1. Give Them a Way to Communicate Directly with You

A knowledgeable patient is particularly important in a correctional setting where security barriers can cause medication delay or omission. A direct communication process between the patient and the health care staff assist in allowing patients to speak up when they have concerns about medication administration schedules. Many inmates use the sick call slip process for communication with health care staff, although other systems may need to be initiated if this is burdensome to the sick call process. For example, some settings have electronic communication through a kiosk system and others have a phone message system for inmate/health care communication.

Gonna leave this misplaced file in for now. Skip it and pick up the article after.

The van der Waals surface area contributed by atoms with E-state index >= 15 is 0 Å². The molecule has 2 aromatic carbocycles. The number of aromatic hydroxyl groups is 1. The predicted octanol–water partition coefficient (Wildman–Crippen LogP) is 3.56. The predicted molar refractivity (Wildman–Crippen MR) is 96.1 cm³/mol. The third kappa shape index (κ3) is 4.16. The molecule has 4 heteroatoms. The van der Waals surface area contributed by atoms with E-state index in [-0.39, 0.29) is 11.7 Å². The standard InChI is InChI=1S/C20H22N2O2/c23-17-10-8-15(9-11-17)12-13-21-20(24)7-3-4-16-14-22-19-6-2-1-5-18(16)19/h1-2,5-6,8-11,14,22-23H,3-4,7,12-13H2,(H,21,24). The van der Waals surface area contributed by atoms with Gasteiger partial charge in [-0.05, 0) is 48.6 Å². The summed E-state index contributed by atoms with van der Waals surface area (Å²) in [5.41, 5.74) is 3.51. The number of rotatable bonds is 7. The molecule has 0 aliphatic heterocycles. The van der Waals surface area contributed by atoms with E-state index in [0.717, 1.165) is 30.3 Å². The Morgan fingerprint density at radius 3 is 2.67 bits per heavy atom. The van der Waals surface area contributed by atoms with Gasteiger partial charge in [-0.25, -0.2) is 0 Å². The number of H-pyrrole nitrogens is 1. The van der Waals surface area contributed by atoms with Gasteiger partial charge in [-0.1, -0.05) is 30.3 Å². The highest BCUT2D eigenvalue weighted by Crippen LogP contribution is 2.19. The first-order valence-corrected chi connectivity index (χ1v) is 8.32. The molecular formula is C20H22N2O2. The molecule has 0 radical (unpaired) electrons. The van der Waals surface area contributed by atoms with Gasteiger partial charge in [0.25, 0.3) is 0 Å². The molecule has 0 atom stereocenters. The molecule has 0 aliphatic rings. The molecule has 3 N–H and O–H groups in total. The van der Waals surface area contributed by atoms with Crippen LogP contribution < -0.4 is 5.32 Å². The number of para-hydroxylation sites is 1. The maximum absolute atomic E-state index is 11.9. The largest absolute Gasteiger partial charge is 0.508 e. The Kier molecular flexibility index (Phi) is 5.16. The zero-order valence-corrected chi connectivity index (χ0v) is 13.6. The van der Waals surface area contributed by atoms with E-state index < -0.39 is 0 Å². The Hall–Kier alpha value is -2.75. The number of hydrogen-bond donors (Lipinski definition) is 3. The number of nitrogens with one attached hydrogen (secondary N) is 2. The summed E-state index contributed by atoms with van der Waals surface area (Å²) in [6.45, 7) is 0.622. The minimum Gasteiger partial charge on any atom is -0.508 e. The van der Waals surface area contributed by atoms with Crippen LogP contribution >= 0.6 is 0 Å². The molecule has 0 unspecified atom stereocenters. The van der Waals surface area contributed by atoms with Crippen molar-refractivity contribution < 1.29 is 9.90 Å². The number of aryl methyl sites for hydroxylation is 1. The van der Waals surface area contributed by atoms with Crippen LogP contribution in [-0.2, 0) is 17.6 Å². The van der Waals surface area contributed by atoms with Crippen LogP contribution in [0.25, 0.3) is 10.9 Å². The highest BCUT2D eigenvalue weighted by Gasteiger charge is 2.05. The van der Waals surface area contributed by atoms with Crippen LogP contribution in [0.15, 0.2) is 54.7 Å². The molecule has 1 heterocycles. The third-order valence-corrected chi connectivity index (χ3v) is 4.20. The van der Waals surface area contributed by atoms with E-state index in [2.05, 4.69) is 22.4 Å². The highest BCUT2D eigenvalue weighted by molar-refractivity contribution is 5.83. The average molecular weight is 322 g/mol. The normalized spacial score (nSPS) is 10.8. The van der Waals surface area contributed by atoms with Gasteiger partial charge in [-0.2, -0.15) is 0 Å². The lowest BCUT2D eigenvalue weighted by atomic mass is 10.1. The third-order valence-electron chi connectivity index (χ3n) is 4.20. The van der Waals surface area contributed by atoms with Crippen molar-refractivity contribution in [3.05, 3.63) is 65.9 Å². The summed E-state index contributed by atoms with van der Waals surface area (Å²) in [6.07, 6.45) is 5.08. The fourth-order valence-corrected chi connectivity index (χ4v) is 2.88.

1. Help Them Understand Their Role

Incarcerated patients may need to be directly told to speak up about their medical condition and to question medication administration that does not fit with their understanding of their medical treatment. The power-over structures within a correctional setting does not encourage proactivity or self-efficacy in the patient population. Health care staff need to encourage and support patient participation in the care plan, including actively addressing unfamiliar medication administration.  Staff administering medications must be willing to explain any changes in the regimen. Here are a few common times when medications may be unfamiliar to a patient.

  • New patients may have medications switched from non-formulary brands to generic equivalents on intake into the facility.
  • Patients may not understand the information provided by a prescriber regarding a dosage change.